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Month in review

Reviews:
Amore by Laura Wolf
Andromeda on the Street of Ducklings by Judi Hendricks
Another Dawn by Sandra Brown
Another Perfect Day by Steven Popkes
Bad Manners by Chris Manby
The Bamboo Confessions by Lauren Weisberger
Bounty by Rand B. Lee
Busy Horsies by John Schindel and Casi Lark
"But Wait! There's More!" by Richard Mueller
Childrun by Marc Laidlaw
Church of the Dog by Kaya McLaren
Click edited by Arthur Levine
Collected Ghost Stories by M. R. James
A Day in the Life of my Great Brit Book Tour by Adriana Trigiani
Deja Dead by Kathy Reichs
The Dinosaur Train by James L. Cambrias
Doomsday Book by Connie Willis
El Tigre by John H. Manhold
Five by Julianna Baggott
Flip and Flop by Dawn Apperley
The Fourth Watcher by Timothy Hallnan
The Geography of Bliss by Eric Weiner
A Grave Mistake by Stella Cameron
The Great Waldo Search by Martin Handfold
Howl's Moving Castle by Diana Wynne Jones
I Know a Woman by Quinn Dalton
Leaving a Light On by Claire LaZebnik
Lifetime Loser by James Ross
Moving Day by Cindy Chupack
An Open Letter to Earth by Scott Dalrymple
Persistence of Memory by J. M. Snyder
Poison Victory by Albert E. Cowdrey
The Political Prisoner by Charles Coleman Finlay
Pump Six by Paolo Bacigalupi
The Regent's Knight by J. M. Snyder
Shades of Darkness, Shades of Grace
Simplexity by Jeffrey Kluger
Smoky the Baby Goat by Mary Elting Folsom and Veronica Reed
There's a Cow in the Cabbage Patch by Clare Beaton and Stella Blackstone
The Truth About Nigel by Jennifer Weiner
The Two-Month Itch by Sarah Mlynowski
Voodoo Dolls, C-Cups and Eminem by Melissa Senate
Yoga Babe by Lauren Henderson

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Rating System

5 stars: Completely enjoyable or compelling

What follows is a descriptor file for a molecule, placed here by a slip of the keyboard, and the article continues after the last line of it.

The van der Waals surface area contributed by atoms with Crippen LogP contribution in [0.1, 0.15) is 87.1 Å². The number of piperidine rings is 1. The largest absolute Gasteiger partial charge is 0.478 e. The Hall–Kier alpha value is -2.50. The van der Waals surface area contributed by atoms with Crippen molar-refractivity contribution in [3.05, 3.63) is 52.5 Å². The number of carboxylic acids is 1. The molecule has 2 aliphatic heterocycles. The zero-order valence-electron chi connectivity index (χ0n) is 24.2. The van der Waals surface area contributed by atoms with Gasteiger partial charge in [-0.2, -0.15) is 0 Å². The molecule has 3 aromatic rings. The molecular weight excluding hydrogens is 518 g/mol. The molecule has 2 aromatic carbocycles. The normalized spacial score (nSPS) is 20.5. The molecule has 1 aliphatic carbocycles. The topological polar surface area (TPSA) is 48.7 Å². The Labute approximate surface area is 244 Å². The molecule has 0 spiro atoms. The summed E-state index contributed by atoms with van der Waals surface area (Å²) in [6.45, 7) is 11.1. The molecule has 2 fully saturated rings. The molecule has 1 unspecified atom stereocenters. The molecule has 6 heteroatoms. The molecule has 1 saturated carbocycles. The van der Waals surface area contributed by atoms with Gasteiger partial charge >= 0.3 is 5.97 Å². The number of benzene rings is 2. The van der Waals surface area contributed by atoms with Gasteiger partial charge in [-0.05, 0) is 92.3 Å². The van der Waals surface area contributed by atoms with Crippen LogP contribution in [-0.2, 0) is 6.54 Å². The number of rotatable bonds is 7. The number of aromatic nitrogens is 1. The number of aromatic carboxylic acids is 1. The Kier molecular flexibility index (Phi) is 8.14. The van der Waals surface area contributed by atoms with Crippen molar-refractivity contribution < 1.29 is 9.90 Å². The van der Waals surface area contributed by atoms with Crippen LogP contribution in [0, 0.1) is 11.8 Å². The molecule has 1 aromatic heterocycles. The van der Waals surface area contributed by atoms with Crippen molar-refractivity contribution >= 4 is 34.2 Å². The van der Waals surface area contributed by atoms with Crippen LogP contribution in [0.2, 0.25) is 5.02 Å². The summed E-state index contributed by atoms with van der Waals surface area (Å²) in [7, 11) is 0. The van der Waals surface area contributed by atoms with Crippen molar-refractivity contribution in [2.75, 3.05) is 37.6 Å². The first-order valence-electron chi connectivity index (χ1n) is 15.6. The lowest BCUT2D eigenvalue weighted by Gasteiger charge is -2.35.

4 stars: Good but flawed
3 stars: Average
2 stars: OK
1 star: Did not finish

Reading Challenges

My Kind of Mystery Reading Challenge 2017 February - January 2017-8



Comments for Flip and Flop

Flip and FlopFlip and Flop: 08/08/08

Flip and Flop by Dawn Apperley tells the story of sibling penguins who are tired of playing with each other and the new friends they each make. The basic theme of learning the balance between family time and personal time is a good one but the book could have better.

The problem lies with who the new friends are: a pair of polar bear cubs. The few times I've read this book with my children, they both complain (rightly so) that polar bears live in the north and penguins live in the south. I know it's a work of fiction and Apperley isn't the only one to mix the two species together (Coca Cola) but there's no reason why the other friends couldn't have also been penguins. They could have been a different species or different colors.

If you can get past the polar bears, the story itself is a fun tongue twister with similar difficulty as Fox in Socks or Hop on Pop (both by Dr. Seuss). It gets harder with the introduction of the two bears: Hip and Hop. I just wish they weren't bears.

Visit Dawn Apperley's website.

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